Running, even just a little, can reduce your risk of death

Henrietta Strickland
November 7, 2019

While this research proves a happy surprise for those who only enjoy the occasional run, lead author Dr Željko Pedišić has warned that running to any degree doesn't necessarily result in a 27% lower risk of early death.

Carried out by researchers in Australia, Thailand, Austria, and Finland, the new analysis looked at 14 existing studies which had tracked the health of a total of 232,149 people for between 5.5 and 35 years.

Researchers at Victoria University have discovered that people who run have significantly lower risks of death than those who did not. The global health body stated that over three million deaths are caused due to physical inactivity every year. Around 11% of the people died during follow-up. Researchers found no evidence that the benefits increase with higher amounts of running.

They found no sign of such a trend.

The data also showed regular runners had a 30 per cent lower risk of an early death related to cardiovascular problems and a 23 per cent lower risk for suffering a cancer-caused early death.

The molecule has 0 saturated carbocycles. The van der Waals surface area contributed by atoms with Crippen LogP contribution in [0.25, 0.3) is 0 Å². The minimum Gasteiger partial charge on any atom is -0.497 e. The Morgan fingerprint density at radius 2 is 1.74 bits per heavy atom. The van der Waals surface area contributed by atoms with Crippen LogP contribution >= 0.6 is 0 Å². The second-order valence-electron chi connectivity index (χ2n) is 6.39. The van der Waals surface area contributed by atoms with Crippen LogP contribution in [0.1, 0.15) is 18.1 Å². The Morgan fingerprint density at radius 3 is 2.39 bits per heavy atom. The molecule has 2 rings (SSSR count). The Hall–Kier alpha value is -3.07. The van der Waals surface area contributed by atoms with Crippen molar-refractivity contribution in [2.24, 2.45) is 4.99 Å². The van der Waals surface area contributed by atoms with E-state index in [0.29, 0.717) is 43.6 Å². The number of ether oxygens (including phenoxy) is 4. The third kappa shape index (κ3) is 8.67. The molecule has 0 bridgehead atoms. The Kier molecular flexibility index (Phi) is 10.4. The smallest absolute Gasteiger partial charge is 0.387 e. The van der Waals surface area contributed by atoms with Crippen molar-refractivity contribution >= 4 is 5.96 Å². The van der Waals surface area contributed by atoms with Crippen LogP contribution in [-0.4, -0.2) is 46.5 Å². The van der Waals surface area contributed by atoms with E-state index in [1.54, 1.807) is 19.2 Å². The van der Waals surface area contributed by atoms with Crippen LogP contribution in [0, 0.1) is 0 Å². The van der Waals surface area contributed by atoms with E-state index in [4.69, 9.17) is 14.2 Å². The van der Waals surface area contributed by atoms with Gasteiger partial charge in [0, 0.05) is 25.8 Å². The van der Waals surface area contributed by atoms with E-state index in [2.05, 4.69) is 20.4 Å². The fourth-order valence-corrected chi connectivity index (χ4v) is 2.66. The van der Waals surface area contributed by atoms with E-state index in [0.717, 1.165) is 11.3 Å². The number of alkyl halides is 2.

An intriguing study from the United Kingdom titled 'Is running associated with a lower risk of all-cause, cardiovascular and cancer mortality, and is the more the better?' has been published which says you don't need to be running marathons to get the health benefits of running.

Any amount of running is good for health no matter how many hours a person clocks a week or how fast he or she goes, a study revealed, suggesting that running even as little as 50 minutes a week is associated with a reduction in the risk of early death. But Pedišić said the study suggested even slightly less time spent running could produce similar benefits when it came to the risk of early death.

In their paper, which will be published in the British Journal of Sports Medicine, the researchers say health professionals are sometimes wary of promoting running "because vigorous exertion has been linked with sudden cardiac death".

The study also has other limitations, including that levels of running were self-reported and participants' running habits were only considered at one point in time, while not all of the previous research took into account other types of exercise participants might have done. According to The Guardian, Dr Charlie Foster of Bristol University, the United Kingdom chief medical expert for physical activity said, "At least 3.2 million deaths each year are due to people not doing enough physical activity".

"This is a good news for those who don't have much time on their hands for exercise, but it shouldn't discourage those who enjoy running longer and more often", he said.

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